According to Michigan's online records, of which I take official notice,\4\ Registrant's controlled substance license and drug control-location licenses remain revoked. https://aca3.accela.com/MILARA/GeneralProperty/PropertyLookUp.aspx (last visited January 3, 2020).
\4\ Under the Administrative Procedure Act, an agency "may take official notice of facts at any stage in a proceeding--even in the final decision." United States Department of Justice, Attorney General's Manual on the Administrative Procedure Act 80 (1947) (Wm. W. Gaunt & Sons, Inc., Reprint 1979). Pursuant to 5 U.S.C. 556(e), "[w]hen an agency decision rests on official notice of a material fact not appearing in the evidence in the record, a party is entitled, on timely request, to an opportunity to show the contrary." Accordingly, Registrant may dispute my finding by filing a properly supported motion for reconsideration within 15 calendar days of the date of this Order. Any such motion shall be filed with the Office of the Administrator and a copy shall be served on the Government. In the event Registrant files a motion, the Government shall have 15 calendar days to file a response.
Further, the Final Order states that reinstatement of Registrant's revoked licenses "is not automatic and shall be in accordance with [Mich. Comp. Laws] Sec. Sec. 333.7315-333.7316." RFAA, EX 3, at 3. It is noted that pursuant to Section 333.7315, Registrant may not apply for reinstatement of his revoked licenses before the expiration of five years after the effective date of revocation. Mich. Comp. Laws Sec. 333.7315.
Accordingly, I find that Registrant currently does not possess a controlled substances license in Michigan, the State in which he is registered with the DEA.
Pursuant to 21 U.S.C. 824(a)(3), the Attorney General is authorized to suspend or revoke a registration issued under section 823 of the Controlled Substances Act (hereinafter, CSA), "upon a finding that the registrant . . . has had his State license or registration suspended . . . [or] revoked . . . by competent State authority and is no longer authorized by State law to engage in the . . . dispensing of controlled substances." With respect to a practitioner, the DEA has also long held that the possession of authority to dispense controlled substances under the laws of the State in which a practitioner engages in professional practice is a fundamental condition for obtaining and maintaining a practitioner's registration. See, e.g., James L. Hooper, M.D., 76 FR 71371 (2011), pet. for rev. denied, 481 Fed. Appx. 826 (4th Cir. 2012); Frederick Marsh Blanton, M.D., 43 FR 27616, 27617 (1978).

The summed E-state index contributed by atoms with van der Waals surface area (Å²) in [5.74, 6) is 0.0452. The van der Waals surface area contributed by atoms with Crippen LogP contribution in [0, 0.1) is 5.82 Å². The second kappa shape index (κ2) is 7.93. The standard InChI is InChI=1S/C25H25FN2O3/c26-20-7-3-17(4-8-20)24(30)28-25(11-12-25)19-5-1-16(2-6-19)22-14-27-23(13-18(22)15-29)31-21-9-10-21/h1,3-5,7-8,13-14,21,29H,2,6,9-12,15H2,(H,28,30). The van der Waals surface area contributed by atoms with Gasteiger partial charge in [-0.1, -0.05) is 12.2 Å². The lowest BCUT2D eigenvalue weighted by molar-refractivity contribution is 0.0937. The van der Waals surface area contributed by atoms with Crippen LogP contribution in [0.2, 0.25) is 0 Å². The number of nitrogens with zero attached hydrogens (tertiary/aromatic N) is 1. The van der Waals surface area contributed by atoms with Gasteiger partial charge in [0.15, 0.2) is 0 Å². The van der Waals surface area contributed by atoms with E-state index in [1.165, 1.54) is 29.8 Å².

This rule derives from the text of two provisions of the CSA. First, Congress defined the term "practitioner" to mean "a physician . . . or other person licensed, registered, or otherwise permitted, by . . . the jurisdiction in which he practices . . ., to distribute, dispense, . . . [or] administer . . . a controlled substance in the course of professional practice." 21 U.S.C. 802(21). Second, in setting the requirements for obtaining a practitioner's registration, Congress directed that "[t]he Attorney General shall register practitioners . . . if the applicant is authorized to dispense . . . controlled substances under the laws of the State in which he practices." 21 U.S.C. 823(f). Because Congress has clearly mandated that a practitioner possess State authority in order to be deemed a practitioner under the CSA, the DEA has held repeatedly that revocation of a practitioner's registration is the appropriate sanction whenever he is no longer authorized to dispense controlled substances under the laws of the State in which he practices. See, e.g., James L. Hooper, M.D., 76 FR at 71371-72; Sheran Arden Yeates, M.D., 71 FR 39130, 39131 (2006); Dominick A. Ricci, M.D., 58 FR 51104, 51105 (1993); Bobby Watts, M.D., 53 FR 11919, 11920 (1988); Frederick Marsh Blanton, M.D., 43 FR at 27617.
Under Michigan law, "a person who manufactures, distributes, prescribes, or dispenses a controlled substance in this state . . . shall obtain a license issued by the administrator." Mich. Comp. Laws Sec. 333.7303(1). Here, the undisputed evidence in the record is that Registrant currently lacks authority to manufacture, distribute, prescribe, or dispense controlled substances in Michigan. Thus, because Registrant lacks authority to distribute, prescribe, or dispense controlled substances in Michigan, Registrant is not eligible to maintain a DEA registration. Accordingly, I will order that Registrant's DEA registration be revoked.
Pursuant to 28 CFR 0.100(b) and the authority vested in me by 21 U.S.C. 824(a), I hereby revoke DEA Certificate of Registration No. FA7485027 issued to Solomon Adu-Beniako. This Order is effective March 4, 2020.
Dated: January 3, 2020.
[FR Doc. 2020-01971 Filed 1-31-20; 8:45 am]
BILLING CODE 4410-09-P
NOTICE: This is an unofficial version. An official version of this publication may be obtained directly from the Government Publishing Office (GPO).